This Ain’t About Throwbacks

Women at home rocking tea-length dresses, frilly aprons, and adorable high heels, vacuuming with an Electrolux vacuum, while their 2.5 children play quietly nearby . . .

Is this the picture of perfect womanhood?

If you listen to the cultural debate on gender roles, you might think so. Too often, when we talk about womanhood, the discussion disintegrates into two sides trying to draw hard lines in the sand on issues like . . .

  • Whether or not women should work outside the home.
  • Who wears the proverbial pants at work, at church, and in the home?
  • What is femininity, exactly?

The problem with drawing lines in the sand is that, inevitably, the tides turn and those lines get washed away. Just as soon as everyone seems to settle in to a new concept of womanhood, the culture shifts, and we are left to debate gender roles all over again.

Since sin slithered its way into a woman’s heart, womanhood God’s way has always been a struggle.

These are interesting times for sure. I believe that gender is the battlefield on which God’s Word is currently being challenged. I believe that when it comes to womanhood, the traditional will soon become radical and that womanhood according to God’s design is well on it’s way to being seen as an “alternative lifestyle choice.” I believe the reasons why I am not a feminist (you can read more about that in yesterday’s post) will continue to be tested and tried, stretched and debated in every public forum in the years to come.

None of that scares me, because this ain’t about throwbacks. It’s about choosing to look at God’s Word as the plumbline for who I am made to be.

True womanhood is not about returning to some ideological era where men went to work and women happily stayed home and did laundry while raising adorable, obedient children. Despite what your scrapbooks may tell you, that era never existed.

There has never been a golden age of womanhood. There’s never been a window of time when the culture all agreed on what womanhood should look like and living God’s way was fully accepted and en vogue.

Want proof? Check out the battle that raged in the heart of the first woman.

He said to the woman, “Did God actually say, ‘You shall not eat of any tree in the garden?'” And the woman said to the serpent, “We may eat of the fruit of the trees in the garden,” but God said, “You shall not eat of the fruit of the tree that is in the midst of the garden, neither shall you touch it lest you die.” But the serpent said to the woman, “You will not surely die. For God knows that when you eat of it your eyes will be opened, and you will be like God, knowing good and evil.”

So when the woman saw that the tree was good for food, and that it was a delight to the eyes, and that the tree was to be desired to make one wise, she took of its fruit and ate, and she also gave some to her husband who was with her, and he ate. Then the eyes of both were opened, and they knew that they were naked. And the sewed fig leaves together and made themselves loincloths” (Gen. 3:1–7).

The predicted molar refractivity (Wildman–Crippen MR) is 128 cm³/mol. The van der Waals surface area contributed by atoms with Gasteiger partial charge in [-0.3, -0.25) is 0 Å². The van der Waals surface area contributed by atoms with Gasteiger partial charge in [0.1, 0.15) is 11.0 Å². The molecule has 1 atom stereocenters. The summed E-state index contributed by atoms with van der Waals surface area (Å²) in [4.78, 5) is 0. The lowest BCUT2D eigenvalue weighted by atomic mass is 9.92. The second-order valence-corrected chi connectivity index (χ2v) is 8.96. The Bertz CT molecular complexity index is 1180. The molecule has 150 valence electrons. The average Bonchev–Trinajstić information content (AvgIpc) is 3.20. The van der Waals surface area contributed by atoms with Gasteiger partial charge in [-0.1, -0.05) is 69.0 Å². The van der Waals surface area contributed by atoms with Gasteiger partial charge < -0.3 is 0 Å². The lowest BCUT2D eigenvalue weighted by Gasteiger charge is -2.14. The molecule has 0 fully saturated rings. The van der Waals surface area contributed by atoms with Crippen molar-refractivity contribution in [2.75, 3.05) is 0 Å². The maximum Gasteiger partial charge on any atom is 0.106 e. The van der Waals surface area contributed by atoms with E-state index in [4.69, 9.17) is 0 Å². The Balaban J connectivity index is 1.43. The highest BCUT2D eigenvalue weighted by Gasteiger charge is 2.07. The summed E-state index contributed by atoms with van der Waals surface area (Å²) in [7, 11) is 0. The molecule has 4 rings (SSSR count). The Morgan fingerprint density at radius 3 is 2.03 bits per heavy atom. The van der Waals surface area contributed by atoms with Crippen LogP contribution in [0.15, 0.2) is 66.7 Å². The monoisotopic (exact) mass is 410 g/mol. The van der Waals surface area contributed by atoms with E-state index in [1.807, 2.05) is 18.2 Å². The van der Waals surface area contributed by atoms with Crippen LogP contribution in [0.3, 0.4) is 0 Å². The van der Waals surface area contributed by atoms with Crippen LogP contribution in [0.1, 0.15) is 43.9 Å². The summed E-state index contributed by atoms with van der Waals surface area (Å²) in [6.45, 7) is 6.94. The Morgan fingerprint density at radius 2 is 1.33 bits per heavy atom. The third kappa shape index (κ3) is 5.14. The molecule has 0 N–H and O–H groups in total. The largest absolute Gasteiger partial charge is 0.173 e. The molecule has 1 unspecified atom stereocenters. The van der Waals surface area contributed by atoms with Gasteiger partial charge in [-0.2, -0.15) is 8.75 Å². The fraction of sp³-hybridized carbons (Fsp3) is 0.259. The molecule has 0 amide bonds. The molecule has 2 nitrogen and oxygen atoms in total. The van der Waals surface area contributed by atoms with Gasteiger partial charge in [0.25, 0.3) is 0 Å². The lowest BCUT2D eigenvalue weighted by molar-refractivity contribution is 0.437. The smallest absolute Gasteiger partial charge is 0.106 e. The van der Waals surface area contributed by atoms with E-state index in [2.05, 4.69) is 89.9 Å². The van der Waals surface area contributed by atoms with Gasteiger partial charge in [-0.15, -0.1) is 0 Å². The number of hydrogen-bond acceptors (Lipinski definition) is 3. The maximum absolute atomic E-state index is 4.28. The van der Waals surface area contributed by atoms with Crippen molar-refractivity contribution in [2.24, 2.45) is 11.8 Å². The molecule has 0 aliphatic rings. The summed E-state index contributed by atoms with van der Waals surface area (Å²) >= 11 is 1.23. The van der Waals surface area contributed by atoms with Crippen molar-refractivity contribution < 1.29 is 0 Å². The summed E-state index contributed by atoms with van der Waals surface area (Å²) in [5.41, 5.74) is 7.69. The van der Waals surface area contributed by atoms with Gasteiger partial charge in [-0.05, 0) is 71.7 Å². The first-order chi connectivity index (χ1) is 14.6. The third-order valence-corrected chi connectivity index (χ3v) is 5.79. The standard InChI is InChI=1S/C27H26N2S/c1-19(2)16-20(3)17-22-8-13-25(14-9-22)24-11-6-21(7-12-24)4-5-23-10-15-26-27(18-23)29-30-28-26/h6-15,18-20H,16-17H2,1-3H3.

We see in Eve a woman who . . .

  • desperately wanted independence
  • ignored the authority God had placed over her
  • wanted to call the shots
  • forgot the promises of God
  • twisted Scripture to fit her agenda
  • flirted with sin and became entangled

Sound familiar?

Yesterday, I defined feminism this way:

  • valuing independence over dependence
  • resisting authority
  • convincing women that their roles are undesirable or second class

When we look at Genesis 3, we see feminism wasn’t born in college classrooms or women’s liberation rallies. Feminism was born in the Garden of Eden. The lie that women are free to step outside of God’s plan for them without consequences was whispered into the very first woman’s ear. It has continued to be whispered ever since. The battle to live according to God’s design isn’t a modern one. It has been raging since the beginning.

So to be clear, I’m not passionate about a cultural return to the 1950s. Frankly, vacuuming in high heels has never been my thing! This isn’t about finding some spot on the map of history and saying, “Look there! That was a time when women got things right.” Since sin slithered its way into a woman’s heart, womanhood God’s way has always been a struggle.

While the message of true womanhood can get a little tangled amidst the cultural debate, it’s really quite simple.

  • I believe that God created men and women, as equal but distinct image-bearers of God.
  • I believe that since He is our Creator, He gets to decide how our gender is best displayed.
  • I believe that He outlined the blueprint for womanhood and manhood in His Word.
  • I believe that by seeking to be the woman He designed me to be, I am putting His glory on full display.

As you consider the culture war about gender and decide where you stand, can I encourage you not to run to some ideological age of history, but rather to run straight to God’s Word? I know what you’ll find—a description of your identity that is timeless and eternal (high heels optional!).

If you enjoyed this post, you may want to read part one,”Why I’m Not a Feminist.”